Dragons of Tarkir

159802 Kolaghan's Mastery

Kolaghan’s Command – Dragons of Tarkir © Wizards of the Coast

At PAX East, Wizards of the Coast previewed some of my paintings from Dragons of Tarkir, although I think the entire set has been released online by now.

I only have three cards in Dragons of Tarkir. I actually had to opt out of the second wave of commissions because the deadline was going to be a little too close to the birth of our son. This was the first time I declined Magic work, so I was a little afraid that they might forget about me and not hire me again for the next block. I’m glad I did though because it gave me more time to prepare.

There are so many new names in Magic and their work is incredible, so I always worry that one day I won’t receive any new Magic work. I think most artists feel this way once they have been in the industry for awhile. This fear also helps push me to try and create better art. It doesn’t always mean that I do produce better art, but I definitely try to. At the same time it is also exciting to see all of the new names and what they bring to the game.

Boltwing Marauder - Dragons of Tarkir © Wizards of the Coast

Boltwing Marauder – Dragons of Tarkir © Wizards of the Coast

Thinking back, I probably should have opted out of this wave as well. At the time I was on-site at Wizards of the Coast for a concept push working on some secret stuff. During the concept pushes I’m at WotC from 9:00 am – 6:00 pm Monday through Friday. It is a normal full-time job. That means in order to work on my freelance, I have to do it after hours at the hotel.

Typically I would get off at 6:00 pm, shower, and then eat some dinner. That means I probably won’t start working on my freelance until around 7:30 pm. I would probably get in a good 4-5 hours of work before I had to go to bed since I wake up at 7:00 am.

So after getting off of work, I had to work on all three of these illustrations. Of course two of them aren’t exactly simple. Multiple figures, horses, and dragons. I’m getting old now, so working 12-13 hours a day isn’t as easy as it used to be.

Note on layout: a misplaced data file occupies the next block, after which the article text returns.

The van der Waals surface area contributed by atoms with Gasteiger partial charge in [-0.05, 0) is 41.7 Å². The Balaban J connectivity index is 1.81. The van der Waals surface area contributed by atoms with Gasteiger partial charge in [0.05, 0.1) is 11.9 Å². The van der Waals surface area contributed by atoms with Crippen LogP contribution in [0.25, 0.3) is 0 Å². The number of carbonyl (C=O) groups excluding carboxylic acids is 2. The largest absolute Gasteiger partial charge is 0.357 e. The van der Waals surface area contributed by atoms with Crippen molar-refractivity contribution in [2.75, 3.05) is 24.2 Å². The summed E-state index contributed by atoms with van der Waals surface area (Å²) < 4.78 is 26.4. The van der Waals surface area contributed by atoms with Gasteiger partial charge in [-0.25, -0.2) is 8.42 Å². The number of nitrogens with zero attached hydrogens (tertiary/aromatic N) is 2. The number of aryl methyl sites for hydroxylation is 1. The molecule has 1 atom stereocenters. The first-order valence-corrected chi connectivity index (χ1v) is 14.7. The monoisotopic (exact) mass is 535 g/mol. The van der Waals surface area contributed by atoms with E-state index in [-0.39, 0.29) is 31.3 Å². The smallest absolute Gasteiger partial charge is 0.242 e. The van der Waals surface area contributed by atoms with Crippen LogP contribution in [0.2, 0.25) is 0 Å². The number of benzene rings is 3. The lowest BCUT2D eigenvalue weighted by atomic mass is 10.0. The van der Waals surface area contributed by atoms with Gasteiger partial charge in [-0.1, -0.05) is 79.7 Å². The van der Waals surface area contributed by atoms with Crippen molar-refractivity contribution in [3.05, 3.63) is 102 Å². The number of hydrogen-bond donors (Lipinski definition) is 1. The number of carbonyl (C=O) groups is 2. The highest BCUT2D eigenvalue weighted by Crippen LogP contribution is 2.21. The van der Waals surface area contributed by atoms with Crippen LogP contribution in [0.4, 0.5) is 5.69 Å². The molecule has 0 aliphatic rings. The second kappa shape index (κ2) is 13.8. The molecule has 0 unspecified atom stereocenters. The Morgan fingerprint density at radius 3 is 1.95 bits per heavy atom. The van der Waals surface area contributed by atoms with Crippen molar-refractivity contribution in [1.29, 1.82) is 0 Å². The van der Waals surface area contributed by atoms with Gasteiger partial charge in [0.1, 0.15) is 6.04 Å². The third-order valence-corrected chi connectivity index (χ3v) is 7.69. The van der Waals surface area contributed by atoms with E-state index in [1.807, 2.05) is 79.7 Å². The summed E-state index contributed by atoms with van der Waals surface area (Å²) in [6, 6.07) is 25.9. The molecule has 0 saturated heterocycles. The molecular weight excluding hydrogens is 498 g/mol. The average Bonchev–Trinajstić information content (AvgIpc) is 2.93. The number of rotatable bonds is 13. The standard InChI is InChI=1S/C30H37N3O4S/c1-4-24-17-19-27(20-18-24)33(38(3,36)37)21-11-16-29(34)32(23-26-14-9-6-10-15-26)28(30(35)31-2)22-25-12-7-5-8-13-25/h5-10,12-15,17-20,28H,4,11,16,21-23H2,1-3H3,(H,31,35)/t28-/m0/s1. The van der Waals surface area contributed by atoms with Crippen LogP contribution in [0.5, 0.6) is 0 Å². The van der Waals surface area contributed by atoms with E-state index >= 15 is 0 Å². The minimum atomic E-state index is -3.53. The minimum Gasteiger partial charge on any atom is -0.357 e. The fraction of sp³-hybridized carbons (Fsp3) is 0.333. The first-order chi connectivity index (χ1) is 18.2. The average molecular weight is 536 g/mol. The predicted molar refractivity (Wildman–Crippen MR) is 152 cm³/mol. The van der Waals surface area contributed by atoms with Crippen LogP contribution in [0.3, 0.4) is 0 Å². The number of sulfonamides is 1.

If you have ever had to work in a hotel, you also probably know that they don’t exactly have the best desks. Most of them are way too tall, which would wreak havoc on my wrists. It also doesn’t help that I have carpal tunnel syndrome in both wrists and cubital tunnel syndrome in my left arm. I probably could have gone back to the office, but after being there all day, you kind of want to get away. Plus I think they turn off the A/C at night, or maybe that is just on the weekends.

Foul-Tongue Invocation - Dragons of Tarkir © Wizards of the Coast

Foul-Tongue Invocation – Dragons of Tarkir © Wizards of the Coast

It also didn’t help that I was struggling with all three of these paintings. Horses are always hard to paint, plus I think dragons are hard to paint as well. I think it is mainly their wings that give me problems. Multiple figures with multiple horses and dragons? Blah.

I often go through these periods where I feel like I forgot how to paint. I was definitely feeling that when I was working on these. I couldn’t figure out the colors, I couldn’t figure out how to render certain things, I just felt like I couldn’t paint. Maybe I get this way when I’m burned out, I don’t know.